Author + information
- Received October 4, 2017
- Revision received December 11, 2017
- Accepted January 1, 2018
- Published online March 19, 2018.
- Masahiko Asami, MDa,
- Jonas Lanz, MDa,
- Stefan Stortecky, MDa,
- Lorenz Räber, MD, PhDa,
- Anna Franzone, MDa,
- Dik Heg, PhDb,
- Lukas Hunziker, MDa,
- Eva Roost, MDc,
- George CM Siontis, MD, PhDa,
- Marco Valgimigli, MD, PhDa,
- Stephan Windecker, MDa and
- Thomas Pilgrim, MDa,∗ ()
- aDepartment of Cardiology, Swiss Cardiovascular Center, Bern University Hospital, Bern, Switzerland
- bInstitute of Social and Preventive Medicine and Clinical Trials Unit, University of Bern, Bern, Switzerland
- cDepartment of Cardiac Surgery, Swiss Cardiovascular Center, Bern University Hospital, Bern, Switzerland
- ↵∗Address for correspondence:
Dr. Thomas Pilgrim, Department of Cardiology, Swiss Cardiovascular Center, Bern University Hospital, CH-3010 Bern, Switzerland.
Objectives This study sought to determine the impact of left ventricular diastolic dysfunction (LVDD) on clinical outcomes in patients undergoing transcatheter aortic valve replacement (TAVR).
Background Left ventricular (LV) hypertrophy in response to afterload increase promotes the development of LVDD and represents an early stage in the progression to valvular heart failure.
Methods In a consecutive cohort of 777 aortic stenosis patients undergoing TAVR, LVDD was categorized according to the latest guidelines. The primary endpoint was 1-year all-cause mortality.
Results There were 545 (70.1%) patients with LVDD. Ninety-eight (18.0%), 198 (36.3%), and 104 (19.1%) patients were classified as LVDD grades I, II, and III, respectively. In 145 (26.6%) patients, LVDD grade could not be determined because of only 1 or 2 discrepant variables. One-year all-cause mortality was higher in patients with LVDD grades I (16.3%; adjusted hazard ratio [HR]adj: 2.32; 95% confidence interval [CI]: 1.15 to 4.66), II (17.9%; HRadj: 2.58; 95% CI: 1.43 to 4.67), and III (27.6%; HRadj: 4.21; 95% CI: 2.25 to 7.86) than in those with normal diastolic function (6.9%). The difference in clinical outcome emerged within 30 days, was driven by cardiovascular death, and maintained in a sensitivity analysis of patients with normal systolic LV function. Furthermore, LVDD grades I (HRadj: 2.36; 95% CI: 1.17 to 4.74), II (HRadj: 2.58; 95% CI: 1.42 to 4.66), and III (HRadj: 4.41; 95% CI: 2.37 to 8.20) were independent predictors of 1-year mortality.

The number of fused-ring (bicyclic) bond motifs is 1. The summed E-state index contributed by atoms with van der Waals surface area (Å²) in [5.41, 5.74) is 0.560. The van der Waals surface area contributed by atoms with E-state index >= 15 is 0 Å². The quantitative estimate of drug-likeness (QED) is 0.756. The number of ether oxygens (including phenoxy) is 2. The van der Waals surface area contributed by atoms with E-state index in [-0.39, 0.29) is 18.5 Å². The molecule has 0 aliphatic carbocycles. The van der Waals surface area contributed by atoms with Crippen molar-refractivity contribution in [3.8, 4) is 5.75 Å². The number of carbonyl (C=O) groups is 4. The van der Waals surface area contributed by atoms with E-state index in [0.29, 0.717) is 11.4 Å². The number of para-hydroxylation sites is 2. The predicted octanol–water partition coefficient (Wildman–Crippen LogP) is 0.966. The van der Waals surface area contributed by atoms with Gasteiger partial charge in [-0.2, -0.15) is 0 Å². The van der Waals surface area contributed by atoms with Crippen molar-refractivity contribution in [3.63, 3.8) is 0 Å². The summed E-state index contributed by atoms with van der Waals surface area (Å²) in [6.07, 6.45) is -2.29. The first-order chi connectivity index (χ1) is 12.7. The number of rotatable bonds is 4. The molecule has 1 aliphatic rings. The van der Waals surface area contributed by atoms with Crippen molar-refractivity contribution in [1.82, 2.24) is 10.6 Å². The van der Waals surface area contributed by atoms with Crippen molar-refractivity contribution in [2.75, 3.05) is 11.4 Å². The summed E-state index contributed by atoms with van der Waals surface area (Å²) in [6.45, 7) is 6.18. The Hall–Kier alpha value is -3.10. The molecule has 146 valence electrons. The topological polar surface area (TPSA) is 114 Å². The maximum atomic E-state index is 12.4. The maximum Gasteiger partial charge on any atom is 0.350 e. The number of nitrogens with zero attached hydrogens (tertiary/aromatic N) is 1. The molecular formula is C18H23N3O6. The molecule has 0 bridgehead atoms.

Conclusions Advancing stages of LVDD are associated with an incremental risk of all-cause mortality after TAVR, driven by cardiovascular death and taking effect as early as 30 days after the intervention.
- aortic stenosis
- clinical outcomes
- diastolic dysfunction
- transcatheter aortic valve replacement
Dr. Räber has received institutional research grants from Biotronik, Sanofi, and Regeneron. Prof. Windecker has received research grants to his institution from Abbott, Amgen, Boston Scientific, Biotronik, and St. Jude Medical. Prof. Pilgrim has received research grants to his institution from Edwards Lifesciences, Symetis, and Biotronik; has received speaker fees from Boston Scientific; and has received reimbursement for travel expenses from St. Jude Medical. All other authors have reported that they have no relationships relevant to the contents of this paper to disclose.
- Received October 4, 2017.
- Revision received December 11, 2017.
- Accepted January 1, 2018.
- 2018 American College of Cardiology Foundation